This is important because the two main economic weapons consumers have, choosing where to buy and if to buy, are removed by the current ISP situation. If you only have one real option for internet (or even a couple equally bad options) you can't choose to take your business elsewhere. "Elsewhere" doesn't exist where you live. Likewise, unless you're in the 20% that doesn't want internet access, choosing not to buy isn't an option. And that 20% isn't even a consideration for ISPs because someone uninterested in internet access is unlikely to buy in because the service or price improved.
You say we need to "fight" for more choice and competition, but you don't say how. You can't improve competition by going to the competition; if you could, there wouldn't be a problem! And for the vast majority going without access isn't an option either (and clearly it isn't an option for you, considering you are posting this on a website).
So what can consumers do? Start our own ISP? Good luck with that. If you can miraculously find the money and set up the infrastructure, and afford to offer a better, cheaper alternative to the local incumbent, and defeat an entrenched ISP with essentially unlimited money to destroy your business via litigation, legislation, and "temporary special deals" for existing customers, by all means, go for it. I'd be shocked if you got past the "I need a loan for this" stage.
So really, what's your option? Consumers can't compete with the ISPs. Consumer's can't buy something else or nothing. We can talk bad about them, I guess, but the worst company in America and friends don't really give a rat's ass.
Oh, right. There's an obvious one; we can petition the government to help. We can have a governing body that regulates ISPs to prevent anti-competitive behavior and remove some of those weapons ISPs have to abuse their consumers. The internet is a communications tool, so maybe the FCC should be the one to do it. After all, they already regulate phones, right? Makes sense. They'd need some sort of authority to regulate ISPs though, like, I don't know, Title II, the same one that authorizes regulation of cell phones companies.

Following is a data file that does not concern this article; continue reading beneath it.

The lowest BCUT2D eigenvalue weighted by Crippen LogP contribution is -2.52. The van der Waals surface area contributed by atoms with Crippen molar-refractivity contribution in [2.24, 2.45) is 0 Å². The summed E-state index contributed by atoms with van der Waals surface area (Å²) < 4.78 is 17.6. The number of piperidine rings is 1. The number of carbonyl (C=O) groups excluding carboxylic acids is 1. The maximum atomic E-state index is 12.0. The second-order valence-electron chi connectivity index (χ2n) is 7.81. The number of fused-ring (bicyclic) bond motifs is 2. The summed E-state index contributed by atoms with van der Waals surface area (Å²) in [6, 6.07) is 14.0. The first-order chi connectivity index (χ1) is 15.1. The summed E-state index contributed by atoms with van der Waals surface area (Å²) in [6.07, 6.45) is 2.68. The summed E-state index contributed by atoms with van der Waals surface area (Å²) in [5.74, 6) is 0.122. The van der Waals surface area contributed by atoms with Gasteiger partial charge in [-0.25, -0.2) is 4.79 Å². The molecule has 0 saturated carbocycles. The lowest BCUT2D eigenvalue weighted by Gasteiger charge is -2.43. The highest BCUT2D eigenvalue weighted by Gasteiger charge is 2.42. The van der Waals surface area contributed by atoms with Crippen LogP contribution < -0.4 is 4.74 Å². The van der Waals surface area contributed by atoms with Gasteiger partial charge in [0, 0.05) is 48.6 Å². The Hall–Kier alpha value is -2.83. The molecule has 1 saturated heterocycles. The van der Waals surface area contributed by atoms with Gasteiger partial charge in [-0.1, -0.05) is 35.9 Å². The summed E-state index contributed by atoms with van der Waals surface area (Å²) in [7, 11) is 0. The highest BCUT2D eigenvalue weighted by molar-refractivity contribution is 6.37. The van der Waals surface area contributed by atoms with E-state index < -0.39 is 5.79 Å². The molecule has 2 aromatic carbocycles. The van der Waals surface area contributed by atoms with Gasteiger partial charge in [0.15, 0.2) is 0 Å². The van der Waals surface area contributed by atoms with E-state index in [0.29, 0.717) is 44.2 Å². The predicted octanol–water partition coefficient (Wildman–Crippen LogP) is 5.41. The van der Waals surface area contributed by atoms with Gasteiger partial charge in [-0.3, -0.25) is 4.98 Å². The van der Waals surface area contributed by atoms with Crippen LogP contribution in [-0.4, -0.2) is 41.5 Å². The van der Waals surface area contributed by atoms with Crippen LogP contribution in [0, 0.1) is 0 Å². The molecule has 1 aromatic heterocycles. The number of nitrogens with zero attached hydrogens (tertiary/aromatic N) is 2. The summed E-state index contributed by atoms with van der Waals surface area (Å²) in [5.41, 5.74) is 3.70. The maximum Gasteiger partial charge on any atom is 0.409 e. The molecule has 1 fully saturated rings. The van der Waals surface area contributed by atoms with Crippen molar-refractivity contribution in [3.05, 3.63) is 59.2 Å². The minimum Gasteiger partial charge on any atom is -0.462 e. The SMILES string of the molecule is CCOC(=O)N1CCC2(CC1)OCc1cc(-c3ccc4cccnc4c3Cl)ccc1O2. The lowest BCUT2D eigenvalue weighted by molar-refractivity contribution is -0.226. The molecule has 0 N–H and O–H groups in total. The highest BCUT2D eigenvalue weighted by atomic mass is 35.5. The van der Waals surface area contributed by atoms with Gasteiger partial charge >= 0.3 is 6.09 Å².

Someone should really suggest that. It may not be a perfect solution, but it's a step in the right direction.
Sorry, I got distracted. Why is net neutrality a straw man fallacy that doesn't address competition again? I must have missed that somewhere.
Many newer systems capable of accessing online services (such as the Xbox One, Playstation 4 and iPhone) have internal hardware-based unique identifiers, allowing individual systems to be tracked over a network and banned from accessing certain online services. Banned systems usually continue to operate for purposes unrelated to the online service, but they are often considered "bricked" by users of the online service.
And if a device loses expected functionality, for instance due to being banned or having its IMEI removed from the network, it is considered "bricked." In fact, the entire controversy over remotely "bricking" phones was to prevent them from accessing the network, not prevent them from booting.